To come at it from a different angle: why did the companies discuss and agree to this, if not to save money? If they want to argue that it was *only* to reduce turnover ... well why did they think people would leave? Because they'd be offered better salary or compensation.

        • Wait, so now the law is that colluding to reduce workers' wages is only illegal if there's no possible way around the collusion?

          That's new information. Thanks.

      • I know Google is fond of buying up companies but I was not aware they had bought ALL of them.

        Because otherwise your whole argument falls to pieces when you realize that someone can leave Amazon/Google/Apple and work at ANY OTHER COMPANY. Often with VC funding paying huge salaries. So in what way does a gentleman's agreement not to poach drive down wages?

        Furthermore, the agreement was not to SEEK OUT employees of those other companies - they can always move between companies of their own volition. So in

      • by defaria (741527)
        Bullshit. Go work for any of a thousand other companies or start your own business. You are pushing a false dichotomy.
      • by Lynal (976271)
        It's a little more complicated than that. The issue is match quality between workers and firms. Match quality increases over a worker's tenure at a firm (as they learn the systems / practices / whatever). To better model the issue you'll want to include training costs and long term contracts.

        For example, it won't work out if a firm trains workers and then those workers just find better jobs, so one solution is long term contracts. Long term contracts may be forbidden, so firms need other ways to reta
      • Re:IANAL, but... (Score:4, Informative)

        by Bite The Pillow (3087109) on Wednesday January 15, 2014 @01:19PM (#45967575)

        The case evolves around a comment made by Appleâ(TM)s late-CEO Steve Jobs to Palmâ(TM)s CEO: âoeWe must do whatever we can to stop cold calling each otherâ(TM)s employees and other competitive recruiting efforts between the companies.â

        Copied directly from the article. No logic needed. No need to prove intent because It's right there in the comments at the core of the entire case.

        I do agree that these whiny millennials could do the normal thing and occasionally look for other options and therefore lost nothing, but the law does not look favorably on anticompetitive practice, so that statement is pretty much all they needed.

    • Reading over the original judge's order to allow the antitrust lawsuit to continue [scribd.com], it seems that the DOJ gathered enough evidence to show that the actions from the companies were detrimental to the employees.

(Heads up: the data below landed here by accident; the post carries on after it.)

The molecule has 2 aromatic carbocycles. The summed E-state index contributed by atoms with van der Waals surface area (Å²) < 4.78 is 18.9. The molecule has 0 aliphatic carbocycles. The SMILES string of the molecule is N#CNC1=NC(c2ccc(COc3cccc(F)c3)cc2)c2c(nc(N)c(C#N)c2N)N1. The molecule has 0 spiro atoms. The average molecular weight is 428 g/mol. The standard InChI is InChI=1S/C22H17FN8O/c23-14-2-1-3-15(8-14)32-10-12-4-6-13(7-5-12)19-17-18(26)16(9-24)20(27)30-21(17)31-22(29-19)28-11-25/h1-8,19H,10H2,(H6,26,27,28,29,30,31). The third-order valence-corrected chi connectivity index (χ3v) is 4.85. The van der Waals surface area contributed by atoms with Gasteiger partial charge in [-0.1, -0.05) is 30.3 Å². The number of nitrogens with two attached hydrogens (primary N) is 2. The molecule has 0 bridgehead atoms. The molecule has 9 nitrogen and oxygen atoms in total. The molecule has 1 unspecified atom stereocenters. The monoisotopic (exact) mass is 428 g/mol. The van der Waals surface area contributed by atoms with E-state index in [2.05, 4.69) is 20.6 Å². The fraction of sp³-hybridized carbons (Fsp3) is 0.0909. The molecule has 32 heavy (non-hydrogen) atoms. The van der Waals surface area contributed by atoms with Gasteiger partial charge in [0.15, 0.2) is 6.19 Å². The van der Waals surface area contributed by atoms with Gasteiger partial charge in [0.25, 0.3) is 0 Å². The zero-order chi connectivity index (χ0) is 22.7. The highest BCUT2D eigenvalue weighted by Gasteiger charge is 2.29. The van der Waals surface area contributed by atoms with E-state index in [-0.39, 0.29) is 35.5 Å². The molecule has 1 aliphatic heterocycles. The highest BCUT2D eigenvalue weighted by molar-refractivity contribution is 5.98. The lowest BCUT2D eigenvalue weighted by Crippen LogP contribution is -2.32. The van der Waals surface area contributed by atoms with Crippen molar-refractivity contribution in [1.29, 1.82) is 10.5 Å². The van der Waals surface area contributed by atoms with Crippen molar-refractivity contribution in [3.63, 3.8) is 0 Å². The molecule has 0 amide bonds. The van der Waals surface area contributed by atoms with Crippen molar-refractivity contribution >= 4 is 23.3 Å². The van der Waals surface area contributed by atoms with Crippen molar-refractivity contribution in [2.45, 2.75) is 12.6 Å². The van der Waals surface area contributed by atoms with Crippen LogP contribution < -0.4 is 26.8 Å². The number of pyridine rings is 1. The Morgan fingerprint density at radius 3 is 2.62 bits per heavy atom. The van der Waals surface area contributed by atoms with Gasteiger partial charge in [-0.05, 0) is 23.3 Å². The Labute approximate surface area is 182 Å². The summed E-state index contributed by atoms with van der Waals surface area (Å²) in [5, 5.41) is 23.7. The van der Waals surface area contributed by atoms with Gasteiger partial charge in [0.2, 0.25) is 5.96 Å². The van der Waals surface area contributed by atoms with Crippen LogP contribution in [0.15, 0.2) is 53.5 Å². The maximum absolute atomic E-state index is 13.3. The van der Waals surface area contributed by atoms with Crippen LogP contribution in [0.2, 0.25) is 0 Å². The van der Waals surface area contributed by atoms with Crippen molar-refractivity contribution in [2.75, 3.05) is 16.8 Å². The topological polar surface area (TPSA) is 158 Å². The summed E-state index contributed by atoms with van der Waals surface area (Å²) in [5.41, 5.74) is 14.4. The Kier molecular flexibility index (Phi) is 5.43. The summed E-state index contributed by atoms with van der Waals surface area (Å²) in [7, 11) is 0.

After receiving documents produced by Defendants and interviewing witnesses, the DOJ concluded that Defendants reached “facially anticompetitive” agreements that “eliminated a significant form of competition . . . to the detriment of the affected employees who were likely deprived of competitively important information and access to better job opportunities.” DOJ Complaint against Adobe, et al. (“DOJ Adobe Compl.”), Harvey Decl. Ex. A, at 2, 14; DOJ Complaint against Lucasfilm (“DOJ Lucasfilm Compl.”), Harvey Decl. Ex. D, at 2, 15, 22; CAC

      112. The DOJ also determined that the agreements “were not ancillary to any legitimate collaboration,” “were much broader than reasonably necessary for the formation or implementation of any collaborative effort,” and “disrupted the normal price-setting mechanisms that apply in the labor setting.”

    • Re:IANAL, but... (Score:5, Informative)

      by ranton (36917) on Wednesday January 15, 2014 @12:22PM (#45966769)

      It might be difficult to prove the INTENT of the "no poaching" agreement was to suppress wages. Unless any of the defendants were stoopid enough to refer to such in emails or other discoverable documentation.

      What other purpose could "no poaching" agreements possibly have? Their only purpose is so a company does not have to pay a salary high enough and/or create a work environment good enough to keep the employee from leaving.

    • It might be difficult to prove the INTENT of the "no poaching" agreement was to suppress wages.

      The legal standard for civil cases is on the "preponderance of the evidence", i.e. the proposition is more likely to be true than not. If it transpires before the court that the intent of the "no poaching" agreement might have been promoting gentlemanly conduct in HR, might have been based on the belief that employees become more productive the longer they have been in a team, but probably was to drive down wages, then the judge must rule in favour of the plaintiff.

      Of course you cannot simply think of a hyp

  • by bob_super (3391281) on Wednesday January 15, 2014 @11:54AM (#45966395)

    I'm sure the people protesting in SF will be glad to hear that the Googlers are, in fact, underpaid.

  • ...Or do they simply have circumstantial evidence? For, if the companies got into a pact via a "gentleman's agreement" - an agreement not written down on paper and not recorded in speech anywhere, potential employees will have a tough time proving their case.

    Disclaimer: I support Google, Apple and their ilk.

  • by jtownatpunk.net (245670) on Wednesday January 15, 2014 @12:09PM (#45966555)

    Not. Looks like things haven't changed in generations.

    My grandpa moved from the east coast to the west coast back in the 50s because of non-poaching agreements in the aircraft industry.

  • by Anonymous Coward

    Years ago when I was doing jobbie work I found out that the job shops in the Detroit Metro area had a similar agreement not to hire people working for other job shops. It was a kind of a "Don't piss in your neighbors backyard" thing. Turns out a lot more companies are doing this in a lot more places than you might guess. Can anyone say "slave labor?". This kind of thing starts out in the board rooms and propagates down to the hiring floor, not the other way around. This is a very revealing insight into

  • by mark_reh (2015546) on Wednesday January 15, 2014 @01:27PM (#45967691) Journal

    Every year the HR people would make presentations to us about how they got together with HR people from other big engineering companies in the valley and decided upon job descriptions and pay and benefits packages, and by the way decided that the COL raise this year would be X%.

    My coworkers, most of whom were oblivious to the big picture, would cheer at the annual pay raise and I would grumble about the salary fixing that they were proudly presenting.

    I wonder if I can get in on the class-action suit...

Statistics are no substitute for judgement. -- Henry Clay

Working...